The Gustav Evacuation, Part 1: Preparations, by Ryan Sparks

As Hurricane Gustav bore down on the Gulf states in August of 2008, memories of the Katrina disaster triggered the largest evacuation in US history. Three million fled the oncoming hurricane. Most of the refugees were from the Louisiana south coast. Author, New Orleans resident, and Katrina veteran Ryan Sparks was among them. The following is his account of the evacuation, in four parts.

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The Gustav Evacuation, Part 1: Preparations

We all remember what happened last time. This has all, somehow, made us experts. When the season begins, the government and the media remind us to make our plans. Buy some maps. Update your phone numbers. Gather all the right containers. We all know better. They’re not the experts. It’s us, the ones on the ground. We’ll do as we see fit.

When a storm physically enters the Gulf, it starts a simultaneous churning approach through our minds, starting at the back and boring towards the center as the days go on. We can’t help talking about it, we must talk about it: it’s there in the corner of the television screen in its own little box, spinning off bright colors. We all point at the screen indicating where it could go, where it will go. We’re all experts now, civilian advisers. All the other weather patterns we’ve survived have given us wisdom. We can draw comparisons to other storms, other trajectories, as if anything about this is predictable. We challenge the weathermen who say it is too early to tell.

It’s not a time for hospitality. We can’t wish the storm away, but we can wish it on someone else. Let Mobile have their turn. Let it bounce off Cuba, take a sharp curve for Florida. We can’t disguise our joy when the storms re-navigate, when the latest charts show, yes, we are outside of the cone of uncertainty. We have nothing against the Texas coast; we’ll be happy to help out afterward. We just can’t take it again. We’re not ready.

And we almost made it through another season. Made it through three months of the four-month marathon. But when Gustav arrived, and passed the threshold of our worried skulls, most of us know, somehow, where he’s headed. As if we were activated magnets, as if our lease on hope had just run out. It’s time to start preparing.

Many of us are overeager, leaving three or four days early. Laughed at and scoffed at, but resolute that it’s the right thing to do, that it will be so much more convenient. That the shame on the outside chance the storm completely misses or even dissipates will be easy to bear. The next day those of us left are a little uneasy, wondering if maybe we should have just made an improvised vacation out of it as well. The ones who left are already kicking their legs in the pool in Destin or trying to overpower the strange scented air of guest bedrooms by unpacking their clothes in Monroe. Maybe they were right. The state police are preparing for contraflow along the interstate, tossing orange construction markers and cones down off the trucks to the side of the road. That makes us nervous. We make phone calls, find out the status of our friends and family northward.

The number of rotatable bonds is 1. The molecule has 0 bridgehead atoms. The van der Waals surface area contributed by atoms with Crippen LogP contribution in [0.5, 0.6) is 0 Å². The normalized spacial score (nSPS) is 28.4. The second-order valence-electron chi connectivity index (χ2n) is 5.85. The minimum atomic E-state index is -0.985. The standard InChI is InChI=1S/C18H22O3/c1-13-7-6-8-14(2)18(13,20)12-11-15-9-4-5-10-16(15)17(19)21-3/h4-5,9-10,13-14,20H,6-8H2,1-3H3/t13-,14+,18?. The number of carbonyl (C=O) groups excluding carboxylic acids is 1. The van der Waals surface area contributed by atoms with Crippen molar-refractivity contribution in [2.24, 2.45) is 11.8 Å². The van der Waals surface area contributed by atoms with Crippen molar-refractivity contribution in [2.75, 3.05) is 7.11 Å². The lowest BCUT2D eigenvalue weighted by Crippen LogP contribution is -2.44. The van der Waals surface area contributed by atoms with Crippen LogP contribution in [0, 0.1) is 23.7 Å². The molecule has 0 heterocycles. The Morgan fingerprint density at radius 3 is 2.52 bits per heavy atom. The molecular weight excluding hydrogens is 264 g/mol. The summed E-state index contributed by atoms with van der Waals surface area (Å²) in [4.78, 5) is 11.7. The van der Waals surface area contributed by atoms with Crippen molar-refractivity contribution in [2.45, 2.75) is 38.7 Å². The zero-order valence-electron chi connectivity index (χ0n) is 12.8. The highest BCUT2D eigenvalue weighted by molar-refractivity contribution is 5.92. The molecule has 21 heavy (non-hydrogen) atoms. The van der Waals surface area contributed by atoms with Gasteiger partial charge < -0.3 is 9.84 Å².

Still, it’s hard to say whether we will stay or go. How strong will Gustav get? How fast will he swallow up the heat of the Gulf, how wide will his spinning arms spread? This could be something we can ride out, like in the old days, before Katrina taught us an indelible fear. Those of us with the means to leave under our own power, with some savings or cushiony credit limits are schizophrenic, pulled between the temptation to survive, to beat the inevitable traffic and the voices that speak a thousand scenarios, reasons to stay behind. The belief that a little old-fashioned courage and levity will allow you to protect your home, your block, your city.

But those of us without jobs, without money, without any new earthworks, walls, or pumps in our neighborhoods have a tougher choice to make. Stay and hope for the best or register with the government and get a spot on one of the hundreds of buses they’ve commissioned from out of state. The media is begging the poor to call and register. They remind them of what it will be like after a storm again if the power goes out, if the waters encroach again. Your elderly will die. There will be no medicine. Register, please, now. Get a spot on the bus. No one will be turned away. The phone lines are jammed all day. The call center doubles its staff, then triples it. No one has all the answers, just best guesses. But we want to know, we need the details before we make up our minds: where are the buses going? What can I bring with me? Will there be food? Will there be protection? We can remember being herded before, timidly, confusingly, pointed in several directions at once. We can already feel the itchiness of the long lines. We have never forgotten the terrified queasiness of being shut into the plane, taking off, and not being told a destination. Hours on the planes, a moving waiting room, no indications. Disembarking in Denver, in Indiana, in Phoenix. Moved like cargo. We don’t want to go through all that again unless there are assurances. Don’t worry, they tell us. We have signed contracts this time. Trust in the profit motive. Things will go much smoother with money on the line.